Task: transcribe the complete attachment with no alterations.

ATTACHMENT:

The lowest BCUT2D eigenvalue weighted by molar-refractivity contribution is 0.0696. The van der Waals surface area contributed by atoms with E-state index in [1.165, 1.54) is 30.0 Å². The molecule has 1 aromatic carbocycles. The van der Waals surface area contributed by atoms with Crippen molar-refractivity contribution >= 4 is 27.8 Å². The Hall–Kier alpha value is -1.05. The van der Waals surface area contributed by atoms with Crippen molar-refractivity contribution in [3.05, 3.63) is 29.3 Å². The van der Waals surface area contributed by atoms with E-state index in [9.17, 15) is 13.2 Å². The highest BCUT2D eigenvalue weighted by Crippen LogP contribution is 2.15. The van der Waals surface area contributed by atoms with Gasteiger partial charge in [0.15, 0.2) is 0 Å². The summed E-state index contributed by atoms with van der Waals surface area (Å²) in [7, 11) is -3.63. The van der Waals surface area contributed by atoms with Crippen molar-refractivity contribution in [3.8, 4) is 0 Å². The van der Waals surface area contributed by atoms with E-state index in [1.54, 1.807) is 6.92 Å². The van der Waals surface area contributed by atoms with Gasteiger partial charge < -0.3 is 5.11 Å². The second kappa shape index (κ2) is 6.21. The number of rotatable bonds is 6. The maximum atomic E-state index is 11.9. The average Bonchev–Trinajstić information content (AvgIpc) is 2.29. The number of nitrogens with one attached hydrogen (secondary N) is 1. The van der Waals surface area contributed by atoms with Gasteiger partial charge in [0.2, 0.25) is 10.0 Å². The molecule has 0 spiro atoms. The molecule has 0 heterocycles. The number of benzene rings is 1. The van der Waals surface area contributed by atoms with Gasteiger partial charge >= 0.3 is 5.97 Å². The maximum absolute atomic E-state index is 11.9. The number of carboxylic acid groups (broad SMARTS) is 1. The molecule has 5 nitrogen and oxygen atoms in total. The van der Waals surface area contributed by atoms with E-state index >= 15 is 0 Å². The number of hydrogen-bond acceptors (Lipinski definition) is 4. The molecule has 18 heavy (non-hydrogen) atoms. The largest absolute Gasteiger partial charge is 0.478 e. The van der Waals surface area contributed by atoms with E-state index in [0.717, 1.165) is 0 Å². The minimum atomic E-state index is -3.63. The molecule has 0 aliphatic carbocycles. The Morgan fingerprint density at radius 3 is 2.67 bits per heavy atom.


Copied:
The lowest BCUT2D eigenvalue weighted by molar-refractivity contribution is 0.0696. The van der Waals surface area contributed by atoms with E-state index in [1.165, 1.54) is 30.0 Å². The molecule has 1 aromatic carbocycles. The van der Waals surface area contributed by atoms with Crippen molar-refractivity contribution >= 4 is 27.8 Å². The Hall–Kier alpha value is -1.05. The van der Waals surface area contributed by atoms with Crippen molar-refractivity contribution in [3.05, 3.63) is 29.3 Å². The van der Waals surface area contributed by atoms with E-state index in [9.17, 15) is 13.2 Å². The highest BCUT2D eigenvalue weighted by Crippen LogP contribution is 2.15. The van der Waals surface area contributed by atoms with Gasteiger partial charge in [0.15, 0.2) is 0 Å². The summed E-state index contributed by atoms with van der Waals surface area (Å²) in [7, 11) is -3.63. The van der Waals surface area contributed by atoms with Crippen molar-refractivity contribution in [3.8, 4) is 0 Å². The van der Waals surface area contributed by atoms with E-state index in [1.54, 1.807) is 6.92 Å². The van der Waals surface area contributed by atoms with Gasteiger partial charge < -0.3 is 5.11 Å². The second kappa shape index (κ2) is 6.21. The number of rotatable bonds is 6. The maximum atomic E-state index is 11.9. The average Bonchev–Trinajstić information content (AvgIpc) is 2.29. The number of nitrogens with one attached hydrogen (secondary N) is 1. The van der Waals surface area contributed by atoms with Gasteiger partial charge in [0.2, 0.25) is 10.0 Å². The molecule has 0 spiro atoms. The molecule has 0 heterocycles. The number of benzene rings is 1. The van der Waals surface area contributed by atoms with Gasteiger partial charge >= 0.3 is 5.97 Å². The maximum absolute atomic E-state index is 11.9. The number of carboxylic acid groups (broad SMARTS) is 1. The molecule has 5 nitrogen and oxygen atoms in total. The van der Waals surface area contributed by atoms with E-state index >= 15 is 0 Å². The number of hydrogen-bond acceptors (Lipinski definition) is 4. The molecule has 18 heavy (non-hydrogen) atoms. The largest absolute Gasteiger partial charge is 0.478 e. The van der Waals surface area contributed by atoms with E-state index in [0.717, 1.165) is 0 Å². The minimum atomic E-state index is -3.63. The molecule has 0 aliphatic carbocycles. The Morgan fingerprint density at radius 3 is 2.67 bits per heavy atom.